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RAI1 Overexpression Promotes Disruption of Central Circadian Components and Dyssomnia in Potocki-Lupski Syndrome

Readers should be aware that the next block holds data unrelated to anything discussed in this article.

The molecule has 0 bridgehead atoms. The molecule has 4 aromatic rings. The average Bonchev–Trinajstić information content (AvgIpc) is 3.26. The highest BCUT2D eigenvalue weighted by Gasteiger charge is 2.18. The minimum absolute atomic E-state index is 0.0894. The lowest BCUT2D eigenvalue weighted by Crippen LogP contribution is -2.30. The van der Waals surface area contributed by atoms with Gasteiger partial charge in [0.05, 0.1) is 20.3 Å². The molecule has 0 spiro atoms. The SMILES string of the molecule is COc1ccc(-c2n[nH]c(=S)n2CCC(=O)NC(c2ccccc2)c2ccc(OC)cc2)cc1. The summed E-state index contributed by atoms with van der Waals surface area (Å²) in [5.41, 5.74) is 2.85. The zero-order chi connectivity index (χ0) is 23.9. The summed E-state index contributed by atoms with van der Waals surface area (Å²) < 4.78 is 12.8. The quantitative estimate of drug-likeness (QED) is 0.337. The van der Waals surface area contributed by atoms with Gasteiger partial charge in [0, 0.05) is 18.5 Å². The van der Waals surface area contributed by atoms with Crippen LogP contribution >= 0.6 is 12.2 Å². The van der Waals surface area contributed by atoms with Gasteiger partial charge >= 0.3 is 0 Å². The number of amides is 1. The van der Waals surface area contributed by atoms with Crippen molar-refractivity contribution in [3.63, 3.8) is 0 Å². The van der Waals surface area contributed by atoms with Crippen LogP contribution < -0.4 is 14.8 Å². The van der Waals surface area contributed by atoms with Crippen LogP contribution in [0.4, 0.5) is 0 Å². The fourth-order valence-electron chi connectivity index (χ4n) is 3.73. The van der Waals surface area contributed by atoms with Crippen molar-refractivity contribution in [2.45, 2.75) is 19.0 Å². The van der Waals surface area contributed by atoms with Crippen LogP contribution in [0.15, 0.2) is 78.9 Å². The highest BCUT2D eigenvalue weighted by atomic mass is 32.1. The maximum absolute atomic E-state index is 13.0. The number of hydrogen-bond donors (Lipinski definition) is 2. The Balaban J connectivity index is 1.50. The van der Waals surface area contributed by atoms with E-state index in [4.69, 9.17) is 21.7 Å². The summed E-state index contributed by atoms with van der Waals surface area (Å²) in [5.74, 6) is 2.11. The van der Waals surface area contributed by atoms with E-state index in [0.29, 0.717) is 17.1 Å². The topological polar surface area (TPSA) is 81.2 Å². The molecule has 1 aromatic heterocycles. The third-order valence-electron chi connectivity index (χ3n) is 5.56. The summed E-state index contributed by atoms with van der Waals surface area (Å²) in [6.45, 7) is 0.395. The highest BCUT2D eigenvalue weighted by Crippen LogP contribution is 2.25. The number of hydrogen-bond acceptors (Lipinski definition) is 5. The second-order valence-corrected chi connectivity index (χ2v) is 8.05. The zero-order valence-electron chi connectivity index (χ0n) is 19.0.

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Retinoic acid-induced 1 (RAI1) encodes a dosage-sensitive gene that when haploinsufficient results in Smith-Magenis syndrome (SMS) and when overexpressed results in Potocki-Lupski syndrome (PTLS).  Phenotypic and molecular evidence illustrates that haploinsufficiency of RAI1 disrupts circadian rhythm through the dysregulation of the master circadian regulator, CLOCK, and other core circadian components, contributing to prominent sleep disturbances in SMS.  However, the phenotypic and molecular characterization of sleep features in PTLS have not been elucidated.  Utilizing the Pittsburgh Sleep Quality Index (PSQI), caregivers of 15 school-age children with PTLS reported difficulties in initiating sleep.  Indeed, over 70% of individuals manifested moderate to severe sleep latency, as defined by the PSQI.  Moreover, these individuals manifested difficulties in sleep maintenance, with middle of the night and early morning awakenings.  When assessing daytime sleepiness via the Epworth Sleepiness Scale, only ~21% of the individuals manifested excessive daytime somnolence.  This indicates that mild dyssomnia characterizes the majority of the sleep phenotype, with occasionally problematic daytime somnolence, a phenotype different than that expressed by individuals with SMS, where daytime sleepiness is a chronic problem.  Gene expression analysis of the core circadian machinery in the hypothalamus of the PTLS mouse model (Rai1-Tg) found significant dysregulation of the transcriptional activators, Clock and Arntl, and the transcriptional repressors, Per1-3 and Cry1/2, during both light and dark phases.  These findings suggest a partial loss of circadian entrainment typically evoked by environmental photic cues.  Examination of circadian clock gene expression in the Rai1-Tg mouse heart, liver, and kidney found unchanged expression of Clock and most of its downstream targets during both light and dark phases, suggesting an asynchronized circadian rhythm.  Further, examination of circadian gene expression in synchronized PTLS lymphoblasts revealed reduced transcripts of the Period (PER1-3) family and normal expression of CRY1/2.  The finding that central circadian gene expression was altered while many peripheral circadian components were intact suggests a tissue-specific circadian uncoupling of the circadian machinery due to Rai1 overexpression.  Overall, our results demonstrate that overexpression of RAI1 results in sleep deficiencies in individuals with PTLS due to a lack of properly regulated circadian machinery gene expression and highlight the importance of evaluating sleep concerns in individuals with PTLS.

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